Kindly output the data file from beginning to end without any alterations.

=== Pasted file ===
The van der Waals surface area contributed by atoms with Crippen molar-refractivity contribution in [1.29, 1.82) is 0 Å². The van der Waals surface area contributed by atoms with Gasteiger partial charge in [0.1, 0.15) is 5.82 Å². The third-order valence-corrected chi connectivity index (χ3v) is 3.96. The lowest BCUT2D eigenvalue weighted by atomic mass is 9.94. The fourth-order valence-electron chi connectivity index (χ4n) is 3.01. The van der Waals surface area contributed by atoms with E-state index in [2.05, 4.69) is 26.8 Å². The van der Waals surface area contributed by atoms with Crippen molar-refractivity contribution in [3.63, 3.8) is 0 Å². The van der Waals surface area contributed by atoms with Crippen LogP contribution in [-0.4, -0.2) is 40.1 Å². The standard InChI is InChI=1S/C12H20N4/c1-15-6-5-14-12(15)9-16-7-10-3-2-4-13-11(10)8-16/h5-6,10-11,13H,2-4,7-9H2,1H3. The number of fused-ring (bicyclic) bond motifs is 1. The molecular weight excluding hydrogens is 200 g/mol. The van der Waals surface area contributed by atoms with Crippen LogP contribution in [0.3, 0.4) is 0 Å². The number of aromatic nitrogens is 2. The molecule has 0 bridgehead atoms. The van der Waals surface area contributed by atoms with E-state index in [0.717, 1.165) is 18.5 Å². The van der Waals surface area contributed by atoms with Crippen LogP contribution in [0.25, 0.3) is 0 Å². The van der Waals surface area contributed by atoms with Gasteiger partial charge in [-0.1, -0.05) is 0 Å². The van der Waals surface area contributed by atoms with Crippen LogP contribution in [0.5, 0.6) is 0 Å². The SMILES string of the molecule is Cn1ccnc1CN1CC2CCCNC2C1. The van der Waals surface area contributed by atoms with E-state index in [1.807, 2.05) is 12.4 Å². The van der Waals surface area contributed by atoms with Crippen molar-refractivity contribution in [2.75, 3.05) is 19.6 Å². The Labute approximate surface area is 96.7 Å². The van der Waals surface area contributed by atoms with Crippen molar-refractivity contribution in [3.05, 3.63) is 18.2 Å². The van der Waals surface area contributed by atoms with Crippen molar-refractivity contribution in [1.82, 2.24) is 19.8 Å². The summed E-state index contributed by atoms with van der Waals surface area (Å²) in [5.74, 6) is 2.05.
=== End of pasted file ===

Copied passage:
The van der Waals surface area contributed by atoms with Crippen molar-refractivity contribution in [1.29, 1.82) is 0 Å². The van der Waals surface area contributed by atoms with Gasteiger partial charge in [0.1, 0.15) is 5.82 Å². The third-order valence-corrected chi connectivity index (χ3v) is 3.96. The lowest BCUT2D eigenvalue weighted by atomic mass is 9.94. The fourth-order valence-electron chi connectivity index (χ4n) is 3.01. The van der Waals surface area contributed by atoms with E-state index in [2.05, 4.69) is 26.8 Å². The van der Waals surface area contributed by atoms with Crippen molar-refractivity contribution in [3.63, 3.8) is 0 Å². The van der Waals surface area contributed by atoms with Crippen LogP contribution in [-0.4, -0.2) is 40.1 Å². The standard InChI is InChI=1S/C12H20N4/c1-15-6-5-14-12(15)9-16-7-10-3-2-4-13-11(10)8-16/h5-6,10-11,13H,2-4,7-9H2,1H3. The number of fused-ring (bicyclic) bond motifs is 1. The molecular weight excluding hydrogens is 200 g/mol. The van der Waals surface area contributed by atoms with Crippen LogP contribution in [0.3, 0.4) is 0 Å². The number of aromatic nitrogens is 2. The molecule has 0 bridgehead atoms. The van der Waals surface area contributed by atoms with E-state index in [0.717, 1.165) is 18.5 Å². The van der Waals surface area contributed by atoms with Crippen LogP contribution in [0.25, 0.3) is 0 Å². The van der Waals surface area contributed by atoms with Gasteiger partial charge in [-0.1, -0.05) is 0 Å². The van der Waals surface area contributed by atoms with Crippen LogP contribution in [0.5, 0.6) is 0 Å². The SMILES string of the molecule is Cn1ccnc1CN1CC2CCCNC2C1. The van der Waals surface area contributed by atoms with E-state index in [1.807, 2.05) is 12.4 Å². The van der Waals surface area contributed by atoms with Crippen molar-refractivity contribution in [2.75, 3.05) is 19.6 Å². The Labute approximate surface area is 96.7 Å². The van der Waals surface area contributed by atoms with Crippen molar-refractivity contribution in [3.05, 3.63) is 18.2 Å². The van der Waals surface area contributed by atoms with Crippen molar-refractivity contribution in [1.82, 2.24) is 19.8 Å². The summed E-state index contributed by atoms with van der Waals surface area (Å²) in [5.74, 6) is 2.05.